WHERE does renewable energy investment fit in to mining company capital allocation? And do global mining investors really want exposure to long-life, low-return energy assets? This has been the subject of some discussion with mining and energy bankers of my acquaintance. And the consensus seems to be that mining companies must eventually divest their utility-scale energy assets.
Large mining companies generally have more potential capital projects than available capital. As a result, they have had to develop a variety of structured methods and scoring models to rank and rate their projects, with the purpose being to determine, as objectively as possible, which projects are deserving of scarce capital investment.
Most mining companies have a multinational set of potential projects, so the decision models include the relative risk and reward of one mining jurisdiction relative to another. In the case of South African greenfield projects, most diversified miners have been explicit that they will not allocate growth capital to South African mining projects under current conditions. Brownfield sustaining capital projects have been trotted out by some glad-handing mining CEOs at the annual presidential investment jamboree as if they are investments in new productive capacity; however, sustaining capital is merely what is required just to tread water, prevent early closure, and protect sunk capital.
So where does renewable energy investment fit in?
South African mining companies are investing in or contracting significant quantities of renewable energy. Projects are at all stages of development, with the early ones like Gold Fields’ South Deep and Pan African’s Elikhulu already producing energy.
To be economic for energy consumers, high upfront capital, renewable energy projects require a low cost of capital and a multi-decade payback period. This is why we have seen that the early REIPPP (renewable independent power producer) projects are all highly leveraged 20-year contracts, with the offtake guaranteed by National Treasury, the most credit-worthy guarantor in South Africa. This has resulted in increasingly competitive tariffs where renewable energy prices are now lower than new project alternatives – setting aside their intermittent nature for the moment.
Mining companies, however, have a problem fitting these types of projects into their conventional capital allocation models. On the face of it, returns on renewable projects are too low and payback periods too long to make them attractive, notwithstanding their apparent lower risk. And mining company investors like their returns spicier than that anyway. Bland utility industry-type returns can be found elsewhere.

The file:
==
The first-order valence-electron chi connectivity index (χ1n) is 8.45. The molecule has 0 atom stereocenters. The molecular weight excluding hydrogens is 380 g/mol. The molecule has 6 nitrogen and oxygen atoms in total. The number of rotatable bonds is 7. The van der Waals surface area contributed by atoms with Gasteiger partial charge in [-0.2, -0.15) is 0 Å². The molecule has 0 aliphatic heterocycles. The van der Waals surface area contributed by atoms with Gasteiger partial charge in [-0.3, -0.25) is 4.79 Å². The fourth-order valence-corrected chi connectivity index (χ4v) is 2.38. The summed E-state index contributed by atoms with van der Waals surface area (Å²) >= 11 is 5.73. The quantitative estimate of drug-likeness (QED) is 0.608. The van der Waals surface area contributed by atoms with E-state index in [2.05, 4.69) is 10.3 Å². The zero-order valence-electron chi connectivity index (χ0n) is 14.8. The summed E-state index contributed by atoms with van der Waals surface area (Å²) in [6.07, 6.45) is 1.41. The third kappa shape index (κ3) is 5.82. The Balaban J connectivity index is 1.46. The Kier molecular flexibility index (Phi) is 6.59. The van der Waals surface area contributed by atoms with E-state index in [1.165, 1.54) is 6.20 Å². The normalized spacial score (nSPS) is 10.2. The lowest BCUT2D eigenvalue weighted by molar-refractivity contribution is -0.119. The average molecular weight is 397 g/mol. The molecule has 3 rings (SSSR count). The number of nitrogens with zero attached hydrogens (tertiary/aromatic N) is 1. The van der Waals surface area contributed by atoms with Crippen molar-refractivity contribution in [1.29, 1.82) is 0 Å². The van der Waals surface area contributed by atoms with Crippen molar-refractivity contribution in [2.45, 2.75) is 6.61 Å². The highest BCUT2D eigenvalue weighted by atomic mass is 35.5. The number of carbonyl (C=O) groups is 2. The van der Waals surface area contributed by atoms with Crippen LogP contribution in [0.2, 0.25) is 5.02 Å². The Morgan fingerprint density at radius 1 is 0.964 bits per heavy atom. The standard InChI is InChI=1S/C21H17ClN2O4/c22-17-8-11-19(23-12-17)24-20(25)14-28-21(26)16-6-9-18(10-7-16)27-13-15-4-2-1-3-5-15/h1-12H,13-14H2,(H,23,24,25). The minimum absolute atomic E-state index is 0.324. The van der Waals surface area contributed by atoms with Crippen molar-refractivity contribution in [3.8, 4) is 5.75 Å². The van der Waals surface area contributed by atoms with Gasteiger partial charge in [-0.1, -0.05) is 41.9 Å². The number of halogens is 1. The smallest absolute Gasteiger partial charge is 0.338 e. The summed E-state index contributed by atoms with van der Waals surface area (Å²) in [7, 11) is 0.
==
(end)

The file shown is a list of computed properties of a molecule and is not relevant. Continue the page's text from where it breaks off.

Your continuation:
Obviously, renewable energy investment is being justified on other grounds, like energy security, price certainty, and to meet mining company decarbonisation commitments.
Mining companies have gone on to take a variety of approaches when procuring renewable energy. Some have invested directly in projects using their own balance sheets; others have set up renewable energy subsidiaries or joint ventures with multinational energy companies. It is only the highest quality diversified mining groups with the strongest balance sheets and longest life mines who have been able to sign long-term, bankable power purchase agreements with third party energy companies.
What of South Africa’s smaller, shorter life or previously distressed mining companies? Does the requirement for energy security just add to the travails of a sector already starved of capital?
There are innovative approaches that can be taken. A mining company with an existing grid connection and available underutilized land can partner with an energy company to develop a renewable energy project in ways that can make the project more credit worthy than the mine itself. If correctly designed the energy project can also outlive the mine, selling energy and contributing to economic activity long after the mine has closed.
What is clear is that, like the development of South Africa’s original electricity industry, the lead has again been taken by mining companies, and, just as the electricity industry evolved to become independent of the mining industry, the same is once again likely to happen. Once the energy security, price certainty and decarbonization boxes have been ticked, these energy projects will no longer belong within mining companies – they simply do not rate or rank highly enough in the capital allocation decision models – and new multi-customer, multi-project, lower-risk, diversified energy companies must emerge. Mining companies will sell or unbundle their energy assets, as they ultimately do not belong in the same bed as mining assets.
And should these new energy companies find their way onto our public markets, then investors will be able to choose for themselves what combination of low-risk, low-return and high-risk high-returns they prefer.
Paul Miller is an ex mining banker, junior mining executive, consultant to the mining industry and is currently a commercial executive with Decentral Energy.